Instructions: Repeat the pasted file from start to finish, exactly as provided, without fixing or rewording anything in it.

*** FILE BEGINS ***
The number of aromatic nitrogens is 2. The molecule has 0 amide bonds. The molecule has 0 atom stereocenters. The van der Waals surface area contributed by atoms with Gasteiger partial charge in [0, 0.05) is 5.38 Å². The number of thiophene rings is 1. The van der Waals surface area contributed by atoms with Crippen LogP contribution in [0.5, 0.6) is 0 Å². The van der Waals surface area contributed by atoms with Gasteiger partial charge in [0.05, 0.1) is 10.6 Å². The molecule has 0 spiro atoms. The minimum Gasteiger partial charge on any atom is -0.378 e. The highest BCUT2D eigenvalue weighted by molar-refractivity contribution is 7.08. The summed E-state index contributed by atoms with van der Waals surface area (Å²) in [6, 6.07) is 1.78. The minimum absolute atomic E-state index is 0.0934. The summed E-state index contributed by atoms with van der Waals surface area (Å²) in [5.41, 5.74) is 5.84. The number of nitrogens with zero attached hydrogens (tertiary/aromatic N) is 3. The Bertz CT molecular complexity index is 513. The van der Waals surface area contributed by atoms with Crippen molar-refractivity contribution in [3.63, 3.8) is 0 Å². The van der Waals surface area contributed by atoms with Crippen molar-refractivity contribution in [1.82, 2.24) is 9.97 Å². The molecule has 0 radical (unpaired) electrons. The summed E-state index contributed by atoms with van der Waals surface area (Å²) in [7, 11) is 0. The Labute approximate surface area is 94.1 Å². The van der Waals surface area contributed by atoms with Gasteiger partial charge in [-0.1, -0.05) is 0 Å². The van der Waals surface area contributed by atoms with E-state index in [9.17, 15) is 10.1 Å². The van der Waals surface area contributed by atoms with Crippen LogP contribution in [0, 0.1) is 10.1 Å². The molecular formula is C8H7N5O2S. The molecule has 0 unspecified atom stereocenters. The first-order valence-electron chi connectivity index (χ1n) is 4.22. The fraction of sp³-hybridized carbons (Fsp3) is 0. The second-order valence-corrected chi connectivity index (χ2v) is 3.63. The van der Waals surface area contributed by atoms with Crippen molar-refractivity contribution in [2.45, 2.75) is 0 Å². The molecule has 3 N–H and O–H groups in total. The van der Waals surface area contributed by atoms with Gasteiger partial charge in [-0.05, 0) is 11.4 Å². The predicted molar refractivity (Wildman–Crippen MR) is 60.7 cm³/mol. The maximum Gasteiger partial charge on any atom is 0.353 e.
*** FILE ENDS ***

The number of aromatic nitrogens is 2. The molecule has 0 amide bonds. The molecule has 0 atom stereocenters. The van der Waals surface area contributed by atoms with Gasteiger partial charge in [0, 0.05) is 5.38 Å². The number of thiophene rings is 1. The van der Waals surface area contributed by atoms with Crippen LogP contribution in [0.5, 0.6) is 0 Å². The van der Waals surface area contributed by atoms with Gasteiger partial charge in [0.05, 0.1) is 10.6 Å². The molecule has 0 spiro atoms. The minimum Gasteiger partial charge on any atom is -0.378 e. The highest BCUT2D eigenvalue weighted by molar-refractivity contribution is 7.08. The summed E-state index contributed by atoms with van der Waals surface area (Å²) in [6, 6.07) is 1.78. The minimum absolute atomic E-state index is 0.0934. The summed E-state index contributed by atoms with van der Waals surface area (Å²) in [5.41, 5.74) is 5.84. The number of nitrogens with zero attached hydrogens (tertiary/aromatic N) is 3. The Bertz CT molecular complexity index is 513. The van der Waals surface area contributed by atoms with Crippen molar-refractivity contribution in [3.63, 3.8) is 0 Å². The van der Waals surface area contributed by atoms with Crippen molar-refractivity contribution in [1.82, 2.24) is 9.97 Å². The molecule has 0 radical (unpaired) electrons. The summed E-state index contributed by atoms with van der Waals surface area (Å²) in [7, 11) is 0. The Labute approximate surface area is 94.1 Å². The van der Waals surface area contributed by atoms with Gasteiger partial charge in [-0.1, -0.05) is 0 Å². The van der Waals surface area contributed by atoms with E-state index in [9.17, 15) is 10.1 Å². The van der Waals surface area contributed by atoms with Crippen LogP contribution in [0, 0.1) is 10.1 Å². The molecular formula is C8H7N5O2S. The molecule has 0 unspecified atom stereocenters. The first-order valence-electron chi connectivity index (χ1n) is 4.22. The fraction of sp³-hybridized carbons (Fsp3) is 0. The second-order valence-corrected chi connectivity index (χ2v) is 3.63. The van der Waals surface area contributed by atoms with Crippen molar-refractivity contribution in [2.45, 2.75) is 0 Å². The molecule has 3 N–H and O–H groups in total. The van der Waals surface area contributed by atoms with Gasteiger partial charge in [-0.05, 0) is 11.4 Å². The predicted molar refractivity (Wildman–Crippen MR) is 60.7 cm³/mol. The maximum Gasteiger partial charge on any atom is 0.353 e.